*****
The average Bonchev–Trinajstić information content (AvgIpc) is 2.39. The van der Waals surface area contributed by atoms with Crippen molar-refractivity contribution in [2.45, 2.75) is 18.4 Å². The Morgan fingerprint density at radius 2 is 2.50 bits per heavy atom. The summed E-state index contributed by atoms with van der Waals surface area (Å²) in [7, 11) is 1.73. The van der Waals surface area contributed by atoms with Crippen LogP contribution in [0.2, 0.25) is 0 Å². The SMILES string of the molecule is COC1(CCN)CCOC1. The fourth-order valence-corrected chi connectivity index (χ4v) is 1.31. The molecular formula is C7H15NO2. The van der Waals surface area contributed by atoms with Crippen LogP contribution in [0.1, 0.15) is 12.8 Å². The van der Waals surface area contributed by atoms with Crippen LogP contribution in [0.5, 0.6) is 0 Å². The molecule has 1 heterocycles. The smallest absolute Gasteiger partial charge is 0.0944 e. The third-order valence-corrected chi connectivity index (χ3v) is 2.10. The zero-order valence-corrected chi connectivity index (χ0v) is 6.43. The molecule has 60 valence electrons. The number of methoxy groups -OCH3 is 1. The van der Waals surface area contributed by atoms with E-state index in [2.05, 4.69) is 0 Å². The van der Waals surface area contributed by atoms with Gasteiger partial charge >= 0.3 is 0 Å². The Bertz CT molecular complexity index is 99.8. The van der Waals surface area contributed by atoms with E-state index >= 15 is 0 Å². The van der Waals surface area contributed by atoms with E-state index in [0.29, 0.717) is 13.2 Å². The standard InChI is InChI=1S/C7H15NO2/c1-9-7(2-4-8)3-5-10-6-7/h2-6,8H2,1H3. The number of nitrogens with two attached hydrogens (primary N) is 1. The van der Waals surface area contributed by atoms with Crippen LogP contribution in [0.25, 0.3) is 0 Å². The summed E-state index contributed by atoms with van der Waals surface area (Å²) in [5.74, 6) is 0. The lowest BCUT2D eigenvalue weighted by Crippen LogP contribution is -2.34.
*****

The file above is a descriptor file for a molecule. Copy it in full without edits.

The average Bonchev–Trinajstić information content (AvgIpc) is 2.39. The van der Waals surface area contributed by atoms with Crippen molar-refractivity contribution in [2.45, 2.75) is 18.4 Å². The Morgan fingerprint density at radius 2 is 2.50 bits per heavy atom. The summed E-state index contributed by atoms with van der Waals surface area (Å²) in [7, 11) is 1.73. The van der Waals surface area contributed by atoms with Crippen LogP contribution in [0.2, 0.25) is 0 Å². The SMILES string of the molecule is COC1(CCN)CCOC1. The fourth-order valence-corrected chi connectivity index (χ4v) is 1.31. The molecular formula is C7H15NO2. The van der Waals surface area contributed by atoms with Crippen LogP contribution in [0.1, 0.15) is 12.8 Å². The van der Waals surface area contributed by atoms with Crippen LogP contribution in [0.5, 0.6) is 0 Å². The molecule has 1 heterocycles. The smallest absolute Gasteiger partial charge is 0.0944 e. The third-order valence-corrected chi connectivity index (χ3v) is 2.10. The zero-order valence-corrected chi connectivity index (χ0v) is 6.43. The molecule has 60 valence electrons. The number of methoxy groups -OCH3 is 1. The van der Waals surface area contributed by atoms with E-state index in [2.05, 4.69) is 0 Å². The van der Waals surface area contributed by atoms with Gasteiger partial charge >= 0.3 is 0 Å². The Bertz CT molecular complexity index is 99.8. The van der Waals surface area contributed by atoms with E-state index >= 15 is 0 Å². The van der Waals surface area contributed by atoms with E-state index in [0.29, 0.717) is 13.2 Å². The standard InChI is InChI=1S/C7H15NO2/c1-9-7(2-4-8)3-5-10-6-7/h2-6,8H2,1H3. The number of nitrogens with two attached hydrogens (primary N) is 1. The van der Waals surface area contributed by atoms with Crippen LogP contribution in [0.25, 0.3) is 0 Å². The summed E-state index contributed by atoms with van der Waals surface area (Å²) in [5.74, 6) is 0. The lowest BCUT2D eigenvalue weighted by Crippen LogP contribution is -2.34.